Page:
A bill is moving through the Illinois legislature that would require mandatory salary increases for teachers statewide. SB 2892 (Manar, D-Bunker Hill) provides that under the Minimum Salary section of the School Code schools would be required to pay teachers an annual salary increase, up to $40,000 over 5 school years if they are receiving a salary less than $40,000 per year. The schedule looks like this:
  • A minimum of $32,076 for 2019-2020
    • $34,576 for 2020-2021
    • $37,076 for 2021-2022
    • $40,000 for 2022-2023
  • The bill further adds that for each school year thereafter, an automatic salary increase would be required including the minimum salary rate for the previous school year increased by the Consumer Price Index.

Illinois has a collective bargaining law that empowers local school boards, together with their teachers and support staff, to set salaries in consideration of the revenues available to run their schools. School leaders and staff must take into consideration all aspects of its budget and make very difficult decisions to provide an effective education program that meets the needs of all students.

A top-down approach to MANDATE a minimum salary for one group of employees within the school setting, without fully funding the increases, will cause layoffs, dismissals, and program cuts across the board in Illinois schools. Additionally, programs required to meet state and federal education standards will suffer as there will not be enough qualified staff or programming to meet student needs.

School leaders SUPPORT their teachers! This proposal will not help teachers and support staff, it will wreak havoc after Illinois just passed school funding reform that has put Illinois “Back-on-Track” to funding our schools.

It is imperative that you contact your state representative and ask for a NO VOTE on SB 2892!

1. Click here to send a note to your legislator. Please edit the message to include the financial impact of this legislation on your school district. “This measure will cost our district $___ dollars to comply, which could mean laying off staff, cutting programs, etc.” Information regarding how much this mandate will cost your district and cuts that would have to be considered to comply are most compelling.

2. Please SHARE THE FINANCIAL IMPACT OF THIS LEGISLATION with your legislators and with us at mbuch@iasb.com.

Monday, May 21, 2018

Vision 20/20 to refocus in summer of 2018

With new money flowing to schools across the state via the Evidence-Based Funding formula, Illinois Vision 20/20 will begin a process to refocus efforts on other public education priorities while continuing to advocate for the necessary dollars to meet adequacy targets for every school district.

“We’ve certainly made a lot of progress over the last few years in achieving the goals envisioned when Vision 20/20 was launched,” said IASB Executive Director Roger Eddy. “The Evidenced-Based Funding formula is obviously at the forefront of those accomplishments, but we’ve also worked to address teacher reciprocity and varied accountability in the Balanced Accountability pillar.”

Launched in the summer of 2013 with the goal of providing a more equitable and adequate education for children in every region of the state, the initiative has been a success in achieving many of its goals. The four pillars, Equitable and Adequate Funding, Highly Effective Educators, 21st Century Learning, and Shared Accountability, will remain but be repurposed with updated legislative proposals.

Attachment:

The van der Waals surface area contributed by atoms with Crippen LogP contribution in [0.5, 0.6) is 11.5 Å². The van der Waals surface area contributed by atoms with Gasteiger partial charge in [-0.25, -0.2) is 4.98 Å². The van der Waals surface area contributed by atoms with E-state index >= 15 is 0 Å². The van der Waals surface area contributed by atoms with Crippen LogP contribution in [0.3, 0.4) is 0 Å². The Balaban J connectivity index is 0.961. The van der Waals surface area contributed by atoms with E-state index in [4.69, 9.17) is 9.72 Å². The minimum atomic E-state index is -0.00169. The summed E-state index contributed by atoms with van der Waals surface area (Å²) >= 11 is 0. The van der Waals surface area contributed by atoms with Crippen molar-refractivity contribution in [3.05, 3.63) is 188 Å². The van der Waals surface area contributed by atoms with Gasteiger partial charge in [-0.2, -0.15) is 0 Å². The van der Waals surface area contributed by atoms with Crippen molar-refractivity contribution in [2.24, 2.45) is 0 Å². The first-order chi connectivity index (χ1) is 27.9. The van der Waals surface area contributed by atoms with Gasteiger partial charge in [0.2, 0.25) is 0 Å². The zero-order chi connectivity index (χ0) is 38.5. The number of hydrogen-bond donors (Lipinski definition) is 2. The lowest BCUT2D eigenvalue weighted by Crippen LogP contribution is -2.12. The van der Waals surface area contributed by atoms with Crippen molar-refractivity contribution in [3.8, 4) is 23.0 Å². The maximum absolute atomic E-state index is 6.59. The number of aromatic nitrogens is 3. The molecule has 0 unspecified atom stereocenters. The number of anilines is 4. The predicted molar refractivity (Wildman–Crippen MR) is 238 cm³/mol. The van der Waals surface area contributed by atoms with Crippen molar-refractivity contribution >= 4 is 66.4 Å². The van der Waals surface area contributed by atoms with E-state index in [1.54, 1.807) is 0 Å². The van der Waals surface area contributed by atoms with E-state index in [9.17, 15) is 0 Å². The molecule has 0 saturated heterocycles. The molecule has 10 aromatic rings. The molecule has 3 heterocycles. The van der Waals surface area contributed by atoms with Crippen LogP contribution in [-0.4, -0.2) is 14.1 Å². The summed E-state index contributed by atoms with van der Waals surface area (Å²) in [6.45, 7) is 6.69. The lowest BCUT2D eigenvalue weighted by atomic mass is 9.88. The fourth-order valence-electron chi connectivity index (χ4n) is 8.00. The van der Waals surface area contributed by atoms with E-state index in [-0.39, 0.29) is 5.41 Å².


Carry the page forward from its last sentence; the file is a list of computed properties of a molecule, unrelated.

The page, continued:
Eddy said Vision 20/20 architects and contributors from throughout the state will identify additional proposals to alleviate the ongoing teacher shortage, expand access to high-speed internet for districts, and suggest ways to improve school safety.

“It’s also important that we continue to monitor the initiatives that have been signed into law. For example, the new funding model is intended to get districts to 90 percent of their adequacy target in 10 years. To meet that goal, Illinois schools will need approximately $350 million in new education dollars each year added to the state budget while we also protect local revenue sources. It will be important for Vision 20/20 supporters to continue to advocate for that funding and show how the new formula is contributing to student success,” he added.

In addition to a refocused effort, Illinois Vision 20/20 has a new director. Ralph Grimm, a former superintendent of four western Illinois school districts, has indicated the initiative will have both short- and long-term goals. 

In a newsletter highlighting achievements of the campaign, Grimm announced plans to conduct a revisioning meeting in early August: “The purpose of the meeting will be threefold. First, the success of Vision 20/20 will be highlighted and celebrated. Second, participants will review the four pillars and the original concepts that were adopted for further action. Additional issues within each of the pillars will be identified for possible legislative action. Third, participants will identify those issues that should be moved forward for additional consideration.”

More information and updates on the initiative will be posted on the Illinois Vision 20/20 website and announced on Twitter @ILVision2020